5 Best Woods for Pulled Pork (BBQ Smoking)


Wanting to take your BBQ pork to the next level? Here are 5 of the very best types of wood for smoking pulled pork.

best wood for pulled pork

Pulled pork is by far best when smoked. BBQ smoking helps render pork’s fat content to enrich it with flavor. This makes it juicy and tender all throughout the flesh, and absolutely beautiful to eat. This is what makes pulled pork perfect for barbecue smoking.

Not only this, but smoke helps us infuse meat with flavor, helping us further enhance our meat. Choosing the right wood chips is important to help us match the right flavor with our meat.

smoked pulled pork in buns

Get it wrong and you’ll risk ruining all the hours of cooking that you’ve put into your meat.

Today I’m going to break down the five best types of wood that you can use when smoking pulled pork, as well as what to avoid.


Pork is often best when matched with apple, and the same is also true for pulled pork.

As you would expect, it has a subtle sweet and fruity flavor. It’s also extremely versatile, so no matter what cut of pork you’re using for your pulled pork, it will match perfectly with it.

I think apple is also perfect if you’re planning on mixing BBQ sauce with your finished product.

Keep in mind though that apple wood is very subtle that it can take a while for it to work itself into pork. Perfect if you’re planning on cooking your meat for several hours at a low temperature, but if you’re planning on condensing your cooking time then it might be worth considering something else.

For future reference, if you’re simply just smoking pork tenderloin or rib then it will go perfectly with those as well.


Just like with apple, pecan wood matches all types of pork brilliantly. Whether it be bacon, rib, or more importantly, pulled pork.

What sets it apart from apple though is that it has a much richer flavor, and also offers a slightly more nutty taste.

It is a slight and mild flavor, so is perfect for people who like more delicate flavors rather than the robust and pronounced flavors or traditional woods like hickory or oak.

Pro tip: Try making a blend with another fruit wood, like cherry or apple, to add a further layer of nuanced flavor to your wood. If you prefer a more earthy taste, then try blending it with hickory to create a balanced but sweet taste.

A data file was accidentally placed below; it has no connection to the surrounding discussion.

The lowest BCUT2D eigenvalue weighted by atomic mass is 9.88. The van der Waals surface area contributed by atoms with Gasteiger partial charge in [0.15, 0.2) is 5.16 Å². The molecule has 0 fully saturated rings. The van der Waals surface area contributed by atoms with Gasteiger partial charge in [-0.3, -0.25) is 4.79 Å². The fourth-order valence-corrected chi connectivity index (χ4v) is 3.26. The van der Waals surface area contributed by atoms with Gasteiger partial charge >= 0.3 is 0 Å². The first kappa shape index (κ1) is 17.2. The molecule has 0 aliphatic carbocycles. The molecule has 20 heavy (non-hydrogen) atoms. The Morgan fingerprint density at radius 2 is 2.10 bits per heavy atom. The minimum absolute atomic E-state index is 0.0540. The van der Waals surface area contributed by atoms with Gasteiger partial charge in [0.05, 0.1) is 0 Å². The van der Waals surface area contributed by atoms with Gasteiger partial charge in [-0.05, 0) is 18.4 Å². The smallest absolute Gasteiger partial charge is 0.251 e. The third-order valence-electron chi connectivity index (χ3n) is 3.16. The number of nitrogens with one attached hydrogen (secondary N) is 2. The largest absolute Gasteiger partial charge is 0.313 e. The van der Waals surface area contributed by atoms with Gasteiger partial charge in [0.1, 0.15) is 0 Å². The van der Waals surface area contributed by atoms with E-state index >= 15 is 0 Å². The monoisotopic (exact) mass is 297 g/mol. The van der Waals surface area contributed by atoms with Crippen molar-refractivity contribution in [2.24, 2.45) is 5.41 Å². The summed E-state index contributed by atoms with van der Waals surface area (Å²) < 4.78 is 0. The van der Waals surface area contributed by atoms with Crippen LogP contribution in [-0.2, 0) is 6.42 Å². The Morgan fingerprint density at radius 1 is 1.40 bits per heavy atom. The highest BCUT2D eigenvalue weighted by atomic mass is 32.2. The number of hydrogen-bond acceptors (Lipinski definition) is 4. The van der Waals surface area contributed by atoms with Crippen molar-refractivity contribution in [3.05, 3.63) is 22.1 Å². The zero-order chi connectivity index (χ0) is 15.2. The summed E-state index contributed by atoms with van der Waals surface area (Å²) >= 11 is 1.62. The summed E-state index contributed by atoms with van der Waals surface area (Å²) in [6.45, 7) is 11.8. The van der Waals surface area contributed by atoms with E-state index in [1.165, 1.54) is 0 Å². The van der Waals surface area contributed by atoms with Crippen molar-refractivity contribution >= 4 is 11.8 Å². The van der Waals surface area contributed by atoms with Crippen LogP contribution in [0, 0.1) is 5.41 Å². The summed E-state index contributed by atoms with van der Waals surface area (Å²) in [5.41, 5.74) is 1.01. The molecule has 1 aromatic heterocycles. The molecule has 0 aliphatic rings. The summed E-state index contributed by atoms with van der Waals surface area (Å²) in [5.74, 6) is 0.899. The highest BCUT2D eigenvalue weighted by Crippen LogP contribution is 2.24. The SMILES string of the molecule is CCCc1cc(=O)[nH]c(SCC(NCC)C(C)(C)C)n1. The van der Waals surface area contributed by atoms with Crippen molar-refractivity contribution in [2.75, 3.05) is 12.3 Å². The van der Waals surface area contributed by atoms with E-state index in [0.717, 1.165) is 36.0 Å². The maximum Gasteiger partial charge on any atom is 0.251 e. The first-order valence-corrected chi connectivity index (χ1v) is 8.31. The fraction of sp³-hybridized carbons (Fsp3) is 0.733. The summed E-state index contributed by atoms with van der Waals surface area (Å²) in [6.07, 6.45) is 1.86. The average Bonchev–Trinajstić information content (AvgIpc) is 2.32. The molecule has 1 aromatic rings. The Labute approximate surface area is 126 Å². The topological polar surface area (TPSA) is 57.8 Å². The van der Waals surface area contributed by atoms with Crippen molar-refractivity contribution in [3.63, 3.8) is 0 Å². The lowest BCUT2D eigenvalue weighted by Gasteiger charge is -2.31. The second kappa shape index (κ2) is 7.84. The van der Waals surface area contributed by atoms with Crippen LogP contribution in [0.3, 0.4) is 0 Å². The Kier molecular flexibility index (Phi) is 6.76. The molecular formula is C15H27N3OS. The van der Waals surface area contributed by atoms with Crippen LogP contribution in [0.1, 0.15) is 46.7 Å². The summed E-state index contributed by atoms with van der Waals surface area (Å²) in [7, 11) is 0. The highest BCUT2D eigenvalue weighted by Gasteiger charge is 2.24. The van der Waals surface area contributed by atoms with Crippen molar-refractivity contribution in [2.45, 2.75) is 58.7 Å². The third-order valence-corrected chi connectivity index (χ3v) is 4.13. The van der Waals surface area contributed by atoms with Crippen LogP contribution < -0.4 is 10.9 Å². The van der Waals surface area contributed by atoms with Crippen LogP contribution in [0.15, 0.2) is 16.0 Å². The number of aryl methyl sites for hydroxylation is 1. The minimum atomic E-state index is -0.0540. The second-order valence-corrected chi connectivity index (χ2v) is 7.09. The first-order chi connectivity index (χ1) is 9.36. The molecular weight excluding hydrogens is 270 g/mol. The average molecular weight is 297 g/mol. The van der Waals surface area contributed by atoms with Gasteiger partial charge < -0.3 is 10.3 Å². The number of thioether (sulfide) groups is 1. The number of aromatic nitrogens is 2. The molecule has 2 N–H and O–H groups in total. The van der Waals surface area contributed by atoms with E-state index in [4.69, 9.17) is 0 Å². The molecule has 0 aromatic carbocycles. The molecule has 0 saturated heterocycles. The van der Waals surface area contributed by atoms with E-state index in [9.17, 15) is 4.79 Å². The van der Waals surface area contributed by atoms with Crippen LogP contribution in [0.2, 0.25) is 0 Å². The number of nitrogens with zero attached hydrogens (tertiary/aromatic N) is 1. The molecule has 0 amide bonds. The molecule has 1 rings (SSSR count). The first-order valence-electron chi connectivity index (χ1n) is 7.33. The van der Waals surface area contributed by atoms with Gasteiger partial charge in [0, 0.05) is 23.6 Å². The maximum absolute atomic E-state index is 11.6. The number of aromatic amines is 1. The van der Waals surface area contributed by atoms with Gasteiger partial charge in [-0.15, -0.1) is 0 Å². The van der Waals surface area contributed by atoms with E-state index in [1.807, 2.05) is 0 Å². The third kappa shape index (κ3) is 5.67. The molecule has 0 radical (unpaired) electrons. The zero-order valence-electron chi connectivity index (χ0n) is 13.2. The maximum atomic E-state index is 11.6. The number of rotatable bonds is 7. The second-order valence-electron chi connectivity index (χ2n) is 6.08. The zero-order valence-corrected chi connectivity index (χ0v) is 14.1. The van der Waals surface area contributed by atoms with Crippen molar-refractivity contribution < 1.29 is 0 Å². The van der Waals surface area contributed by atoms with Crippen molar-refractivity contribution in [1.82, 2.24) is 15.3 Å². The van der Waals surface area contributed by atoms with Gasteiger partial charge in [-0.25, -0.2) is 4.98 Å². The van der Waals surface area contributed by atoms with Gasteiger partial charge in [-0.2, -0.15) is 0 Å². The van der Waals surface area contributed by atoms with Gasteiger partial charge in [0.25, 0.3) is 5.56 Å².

If you notice a pattern forming here then you’ve been paying attention. Pulled pork is fantastic with yet another sweet fruity wood: Maple.

Maple wood chips tend to be a bit more difficult to find in stores, but it’s more than worth the extra effort. It’s sweet subtle, and crazy delicious.


We’re definitely straying into hard-to-find territory here, but if you ever have the opportunity then I recommend trying to find orange wood for smoking for your next pork cook-off.

It toes just the right side of citrus without being sickly and will put an interesting twist on your next smoking session. It can also be paired with hickory to help ground it in more of a woody flavor.


Finishing my top is another fruit blend, but this one has a slightly different citrus tinge to it. This time, peach offers more of a floral touch, with far less acidity then woods like orange or apple do.

It’s much more delicate and light in flavor, and goes perfectly with more ‘light’ kinds of pork, like ham. However it’s also brilliant with pulled pork and will definitely make your next batch of pork a talking point!

Shredded cooked pork with forks on a baking sheet

What to Avoid

For every type of wood that matches perfectly with pork, there’s one that doesn’t at all. Here are a few that you should avoid at all costs.


Alder is great for more types meat that are more robust in flavor, like beef. This is due to the wood’s strong flavor. However for something more delicate and slight, like pork, it runs the risk of overwhelming it.


Just like alder, mesquite is far too heavy to be used with the majority of pork cuts. It can be used well with pork ribs, but for cuts that require low and slow cooking for the fat to render through large volumes of meat, it’s simply too overpowering.

It has an intense strong and earthy flavor, which means it’s far better used either in smaller quantities, or for richer cuts of meat.

What also doesn’t help it is the fact that its natural oil content makes it extremely vulnerable to burning up and causing flare-ups, which is extremely detrimental to low and slow smoking.

About the Author

Ben Isham-Smith

A BBQ obsessive, Ben is behind 250+ of The Online Grill’s recipes, as well as countless barbecue guides to help barbecue newbies get to grips with the world’s best form of cooking.

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